In one implementation, the BD Read Only Memory(BD-ROM) specification provides a number of data structures that needs to be defined on a BD in order for the disc to behave as desired. The BD-ROM specification defines BD Prerecorded and BD Recordable application formats.

FIG. 1 provides a simplified overview of the BD-ROM data structure 100. In general, BD-ROM has four layers for managing AV stream files as follows: Index Table 110, Movie Object/BD-J Object 120, Playlist 130, and Clip 140.

An example Index Table 200, shown in FIG. 2, is a top-level table structure that defines the Titles of a BD-ROM disc. A Title corresponds to any entry in the Index Table including First Playback 210, Top Menu 220, and Titles 230, 232, 234, 236, 238. First Playback 210 is used by content providers to perform automatic playback. Each Index Table entry links to either a Movie Object 240, 242, 244, 246 or BD-Java (BD-J) Object 250, 252. The disc player references this table whenever a title is to be executed (e.g. whenever the Title Search or Menu Call operation is called).

A Movie Object includes executable lines of codes or navigation commands which enables dynamic scenario description. Thus, as shown in FIG. 3, navigation commands in a Movie Object (e.g., 300) can launch Playlist playback 310 or another Movie Object 320. This enables the content providers to define a set of Movie Objects for managing playback of Playlists in accordance with a user's interaction and preferences.

When a Title associated with a BD-J Object in the Index Table on disc is selected, the corresponding application is automatically launched and its lifecycle is bound to the Title. A BD-J application is a Java Xlet which is controlled by the BD-ROM player's Application Manager through its Xlet interface. The Xlet interface has four states as follows: loaded, paused, active and destroyed. Once a BD-J application is destroyed, any resources allocated to it, such as memory and AV control, is released.

A Playlist (i.e., “Movie Playlist”) 400, 402, 404, 406, illustrated in FIG. 4, is a collection of playing intervals in the Clips 410, 412, 414 that indicates which portion of the Clip to play and when to play the Clip. One such playing interval is called a PlayItem (e.g., 420) and includes an IN-point (e.g., 422) and an OUT-point(e.g., 424), each of which refers to positions on a time axis of the Clip. The IN-point indicates a start point of a playing interval, and the OUT-point indicates an end point of the playing interval.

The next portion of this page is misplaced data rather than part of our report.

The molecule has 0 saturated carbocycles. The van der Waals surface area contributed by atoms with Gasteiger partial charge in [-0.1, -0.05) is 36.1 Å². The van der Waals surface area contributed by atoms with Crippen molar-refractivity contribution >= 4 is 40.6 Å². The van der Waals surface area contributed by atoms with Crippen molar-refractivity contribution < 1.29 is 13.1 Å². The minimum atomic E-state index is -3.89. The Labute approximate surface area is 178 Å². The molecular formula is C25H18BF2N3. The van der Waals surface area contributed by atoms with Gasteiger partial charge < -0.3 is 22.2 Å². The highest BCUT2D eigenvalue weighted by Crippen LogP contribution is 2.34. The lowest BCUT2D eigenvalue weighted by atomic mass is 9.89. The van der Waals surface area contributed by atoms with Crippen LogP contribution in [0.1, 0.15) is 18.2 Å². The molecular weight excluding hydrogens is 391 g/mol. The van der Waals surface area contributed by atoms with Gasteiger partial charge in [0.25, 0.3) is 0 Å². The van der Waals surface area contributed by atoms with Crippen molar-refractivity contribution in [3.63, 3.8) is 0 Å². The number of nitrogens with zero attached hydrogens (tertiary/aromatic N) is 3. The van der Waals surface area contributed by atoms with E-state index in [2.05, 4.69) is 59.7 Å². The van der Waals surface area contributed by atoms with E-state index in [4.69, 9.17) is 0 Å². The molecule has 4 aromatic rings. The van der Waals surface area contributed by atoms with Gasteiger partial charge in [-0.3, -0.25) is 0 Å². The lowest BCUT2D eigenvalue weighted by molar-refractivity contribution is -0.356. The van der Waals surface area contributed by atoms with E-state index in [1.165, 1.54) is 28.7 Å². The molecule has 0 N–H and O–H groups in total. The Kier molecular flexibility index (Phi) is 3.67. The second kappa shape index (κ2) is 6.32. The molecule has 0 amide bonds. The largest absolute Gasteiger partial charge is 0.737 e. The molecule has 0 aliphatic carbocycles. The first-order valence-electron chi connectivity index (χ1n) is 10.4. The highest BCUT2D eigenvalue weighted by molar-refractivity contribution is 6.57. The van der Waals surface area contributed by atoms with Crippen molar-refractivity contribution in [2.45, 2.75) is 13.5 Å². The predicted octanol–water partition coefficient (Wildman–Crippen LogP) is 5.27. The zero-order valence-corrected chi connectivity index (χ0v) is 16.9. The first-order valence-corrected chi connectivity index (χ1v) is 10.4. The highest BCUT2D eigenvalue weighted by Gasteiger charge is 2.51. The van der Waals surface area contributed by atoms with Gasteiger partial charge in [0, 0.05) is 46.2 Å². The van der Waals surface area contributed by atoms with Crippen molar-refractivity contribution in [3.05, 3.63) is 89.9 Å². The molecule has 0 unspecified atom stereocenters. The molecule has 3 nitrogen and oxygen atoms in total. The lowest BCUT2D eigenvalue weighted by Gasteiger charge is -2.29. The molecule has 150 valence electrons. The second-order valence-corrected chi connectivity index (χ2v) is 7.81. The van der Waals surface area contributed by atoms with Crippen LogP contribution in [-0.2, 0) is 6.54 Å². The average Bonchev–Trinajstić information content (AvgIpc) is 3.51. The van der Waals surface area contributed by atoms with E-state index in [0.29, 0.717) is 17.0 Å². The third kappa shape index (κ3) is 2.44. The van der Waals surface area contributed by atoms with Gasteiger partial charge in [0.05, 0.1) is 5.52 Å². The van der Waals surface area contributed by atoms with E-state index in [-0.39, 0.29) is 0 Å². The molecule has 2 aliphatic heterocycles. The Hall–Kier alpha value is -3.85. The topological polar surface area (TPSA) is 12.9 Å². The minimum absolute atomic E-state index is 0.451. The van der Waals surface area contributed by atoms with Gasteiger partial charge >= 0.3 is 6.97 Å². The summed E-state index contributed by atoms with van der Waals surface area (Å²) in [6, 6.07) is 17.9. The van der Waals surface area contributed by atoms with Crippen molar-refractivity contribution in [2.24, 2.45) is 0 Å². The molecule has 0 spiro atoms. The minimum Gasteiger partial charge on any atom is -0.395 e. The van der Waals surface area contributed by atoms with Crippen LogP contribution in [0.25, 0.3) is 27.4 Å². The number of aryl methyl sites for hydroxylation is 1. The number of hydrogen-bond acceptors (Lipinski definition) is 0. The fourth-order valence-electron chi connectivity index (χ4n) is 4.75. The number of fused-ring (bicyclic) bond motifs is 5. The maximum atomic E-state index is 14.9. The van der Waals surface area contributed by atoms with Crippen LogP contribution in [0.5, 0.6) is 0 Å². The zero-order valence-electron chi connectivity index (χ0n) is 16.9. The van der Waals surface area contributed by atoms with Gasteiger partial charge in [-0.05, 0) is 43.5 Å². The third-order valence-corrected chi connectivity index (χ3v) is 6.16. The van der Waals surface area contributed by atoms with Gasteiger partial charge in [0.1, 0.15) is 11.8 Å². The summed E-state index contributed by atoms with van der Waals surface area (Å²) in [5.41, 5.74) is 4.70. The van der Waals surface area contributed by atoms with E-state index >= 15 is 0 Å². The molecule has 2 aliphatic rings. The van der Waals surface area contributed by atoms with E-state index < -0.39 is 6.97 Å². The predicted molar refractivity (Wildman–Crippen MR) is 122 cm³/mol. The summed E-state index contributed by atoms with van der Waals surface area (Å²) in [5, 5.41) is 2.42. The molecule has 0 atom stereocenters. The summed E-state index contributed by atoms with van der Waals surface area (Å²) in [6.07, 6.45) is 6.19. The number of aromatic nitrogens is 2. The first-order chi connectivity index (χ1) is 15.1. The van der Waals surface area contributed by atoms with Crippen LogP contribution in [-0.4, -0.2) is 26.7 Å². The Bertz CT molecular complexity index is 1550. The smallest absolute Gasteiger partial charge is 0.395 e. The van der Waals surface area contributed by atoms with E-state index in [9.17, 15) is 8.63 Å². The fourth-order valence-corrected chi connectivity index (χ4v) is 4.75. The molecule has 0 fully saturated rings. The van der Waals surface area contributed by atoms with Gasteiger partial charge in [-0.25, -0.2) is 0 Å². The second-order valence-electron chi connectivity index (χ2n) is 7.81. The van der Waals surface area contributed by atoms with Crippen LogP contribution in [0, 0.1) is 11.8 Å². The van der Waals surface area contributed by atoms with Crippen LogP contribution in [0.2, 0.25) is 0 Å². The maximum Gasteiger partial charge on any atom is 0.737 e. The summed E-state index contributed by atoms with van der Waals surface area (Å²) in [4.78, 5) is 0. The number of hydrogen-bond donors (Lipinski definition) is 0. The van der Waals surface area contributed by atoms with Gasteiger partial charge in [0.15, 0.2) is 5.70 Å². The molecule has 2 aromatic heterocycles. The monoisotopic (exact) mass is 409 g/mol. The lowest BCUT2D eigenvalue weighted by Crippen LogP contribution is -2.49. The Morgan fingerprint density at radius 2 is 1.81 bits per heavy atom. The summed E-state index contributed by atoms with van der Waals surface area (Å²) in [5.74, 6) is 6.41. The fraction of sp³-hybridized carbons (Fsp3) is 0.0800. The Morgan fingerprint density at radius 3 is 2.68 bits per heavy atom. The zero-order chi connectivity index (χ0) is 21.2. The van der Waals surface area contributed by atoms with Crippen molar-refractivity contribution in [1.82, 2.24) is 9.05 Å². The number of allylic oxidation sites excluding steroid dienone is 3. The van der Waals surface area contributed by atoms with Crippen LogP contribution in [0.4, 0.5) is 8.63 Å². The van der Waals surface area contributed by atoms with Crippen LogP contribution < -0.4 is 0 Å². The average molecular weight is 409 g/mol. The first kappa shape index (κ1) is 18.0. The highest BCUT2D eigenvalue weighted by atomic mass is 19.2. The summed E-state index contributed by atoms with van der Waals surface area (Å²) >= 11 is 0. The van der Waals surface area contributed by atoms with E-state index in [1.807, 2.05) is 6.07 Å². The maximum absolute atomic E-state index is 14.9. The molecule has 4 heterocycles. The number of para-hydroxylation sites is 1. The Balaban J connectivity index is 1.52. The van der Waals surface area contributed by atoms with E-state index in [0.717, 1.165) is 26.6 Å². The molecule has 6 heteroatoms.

Referring back to FIG. 1, an AV stream file together with its associated database attributes is considered to be one object. In the context of the BD-ROM data structure, the AV stream file is referred to as a Clip AV stream file 144, and the associated database attribute file is referred to as a Clip Information file 142. An object including the Clip AV stream file 144 and its corresponding Clip information file 142 is referred to as a Clip 140.

The Clip Information file 142 stores the time stamps of the access point into the corresponding AV stream file 144. The BD player reads the Clip Information file 142 to find out the position where it should begin to read the data from the Clip AV stream file 144. Therefore, there is a one-to-one relationship between a Clip AV stream file 144 and a Clip Information file 142.

FIG. 5 is a block diagram of an example Clip 500 including Clip AV stream. In the example of FIG. 5, the Clip 500 includes four types of streams, video streams 502, audio streams 504, presentation graphics streams 506, and an interactive graphics stream 508. In other implementations, the Clip 500 can include different numbers of streams as well as different types of streams. For example, the Clip 500 can include a primary video stream, a secondary video stream, and additional graphics streams. The clip can also have fewer streams, for example, the Clip 500 may not include an audio stream, or a video stream, or graphic stream.

In one implementation, a BD Authoring System (BDAS) provides portfolios. Authoring systems usually allow a user to create Projects for generating content for discs, such as DVD, BD-ROM, or HD-DVD. Each Project is a data set that can be a collection of the content of one or more discs. Typically, all the data defined in the Project is put on the discs defined in the Project. Some authoring applications may expose a temporary work area for a user. Further, most authoring systems are single user authoring systems in that each Project is being worked on by only one person at one time. In case multiple people need to work on a Project, parallel Projects need to be set up that would be combined manually at a later point in time. However, this has a disadvantage in that all the users of the Project are constrained by the same set of rules that apply in setting up the Project. Thus, a lot of unnecessary work may have to be done in order to accomplish the tasks in a parallel fashion.